Many divorced couples in New York understand how problematic property division
can be if not managed properly. Often times, people are still held liable
by creditors if their name is still attached to the marital home. If the
divorce or separation has not been finalized, an individual can still
be held liable for the debt incurred by an ex-spouse for non-payment.
This may also create a challenge for those attempting to obtain a mortgage
for a new home after the divorce has been finalized.
Monitoring personal credit scores may be one of the most effective ways
to learn if something is amiss. For many people, credit reports can serve
as an alert if there is outstanding debt that has been incurred by the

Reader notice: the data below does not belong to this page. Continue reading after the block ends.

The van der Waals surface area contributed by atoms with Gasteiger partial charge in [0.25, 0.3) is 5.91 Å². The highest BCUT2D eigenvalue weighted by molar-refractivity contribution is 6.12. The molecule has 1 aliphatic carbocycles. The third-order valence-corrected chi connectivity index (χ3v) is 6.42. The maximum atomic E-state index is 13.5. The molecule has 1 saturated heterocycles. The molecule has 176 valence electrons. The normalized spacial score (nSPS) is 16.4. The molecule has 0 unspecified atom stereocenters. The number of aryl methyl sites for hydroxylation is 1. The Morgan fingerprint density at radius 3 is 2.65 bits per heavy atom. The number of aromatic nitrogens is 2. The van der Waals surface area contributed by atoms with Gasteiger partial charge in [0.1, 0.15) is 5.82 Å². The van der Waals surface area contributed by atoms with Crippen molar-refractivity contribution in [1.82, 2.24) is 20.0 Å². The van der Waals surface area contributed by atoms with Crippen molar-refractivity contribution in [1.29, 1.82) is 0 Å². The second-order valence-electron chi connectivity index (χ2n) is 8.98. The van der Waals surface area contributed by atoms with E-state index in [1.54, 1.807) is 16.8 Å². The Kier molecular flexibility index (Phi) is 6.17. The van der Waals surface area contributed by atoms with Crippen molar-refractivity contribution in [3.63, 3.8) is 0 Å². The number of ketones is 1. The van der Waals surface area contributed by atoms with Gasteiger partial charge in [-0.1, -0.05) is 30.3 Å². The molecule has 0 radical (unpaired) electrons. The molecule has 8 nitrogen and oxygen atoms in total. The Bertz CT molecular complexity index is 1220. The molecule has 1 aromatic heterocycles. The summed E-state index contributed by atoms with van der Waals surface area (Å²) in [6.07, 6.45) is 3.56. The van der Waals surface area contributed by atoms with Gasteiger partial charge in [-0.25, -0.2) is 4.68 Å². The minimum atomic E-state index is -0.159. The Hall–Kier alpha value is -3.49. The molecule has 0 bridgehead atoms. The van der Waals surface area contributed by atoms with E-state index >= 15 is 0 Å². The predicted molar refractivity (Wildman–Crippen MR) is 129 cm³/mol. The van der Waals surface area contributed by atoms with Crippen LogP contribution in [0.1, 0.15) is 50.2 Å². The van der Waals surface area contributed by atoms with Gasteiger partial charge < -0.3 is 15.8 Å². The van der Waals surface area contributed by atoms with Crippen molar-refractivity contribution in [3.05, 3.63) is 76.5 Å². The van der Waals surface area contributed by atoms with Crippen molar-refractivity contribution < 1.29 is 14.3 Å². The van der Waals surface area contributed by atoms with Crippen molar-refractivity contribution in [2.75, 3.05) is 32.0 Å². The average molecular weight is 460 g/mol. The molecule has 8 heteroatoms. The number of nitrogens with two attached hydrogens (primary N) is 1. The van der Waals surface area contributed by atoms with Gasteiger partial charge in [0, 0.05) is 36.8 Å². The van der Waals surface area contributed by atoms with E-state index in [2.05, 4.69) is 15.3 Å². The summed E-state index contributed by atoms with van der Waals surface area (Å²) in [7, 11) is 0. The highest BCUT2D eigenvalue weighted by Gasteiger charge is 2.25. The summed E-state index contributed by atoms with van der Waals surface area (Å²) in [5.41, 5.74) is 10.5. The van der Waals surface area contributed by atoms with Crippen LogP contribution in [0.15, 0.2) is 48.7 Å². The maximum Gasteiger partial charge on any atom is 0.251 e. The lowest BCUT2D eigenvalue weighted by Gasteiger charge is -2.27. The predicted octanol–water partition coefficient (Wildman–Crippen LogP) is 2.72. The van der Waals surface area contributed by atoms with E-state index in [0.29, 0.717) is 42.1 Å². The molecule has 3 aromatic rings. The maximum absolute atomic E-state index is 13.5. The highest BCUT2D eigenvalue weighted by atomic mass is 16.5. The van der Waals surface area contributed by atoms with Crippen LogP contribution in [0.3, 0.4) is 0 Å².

former spouse. Creditors typically require a copy of the divorce decree
in order to confirm the legal status of the marriage and liability of
each party involved.
Creditors often hold an individual accountable for joint debt as long as
the marriage is still recognized as being in effect. If the marriage has
not yet legally been terminated, problems may occur from an ex-spouse's
nonpayment or if a creditor requires a signature from the other party
as well. If the couple is still legally joined, an individual may need
an ex-spouse to sign a quitclaim deed to dissolve any interests in the
newly sought-after asset.
People who are planning to initiate a divorce in the near future may benefit
from consulting a
divorce attorney as early as possible. Legal counsel may be able to help a client
avoid any unforeseen challenges or mistakes that could have long-term
consequences on building a new future, through the negotiation of a comprehensive
property settlement agreement.
Source: credit.com, "How to Divide Your House in a Divorce", Scott Sheldon, July 09, 2014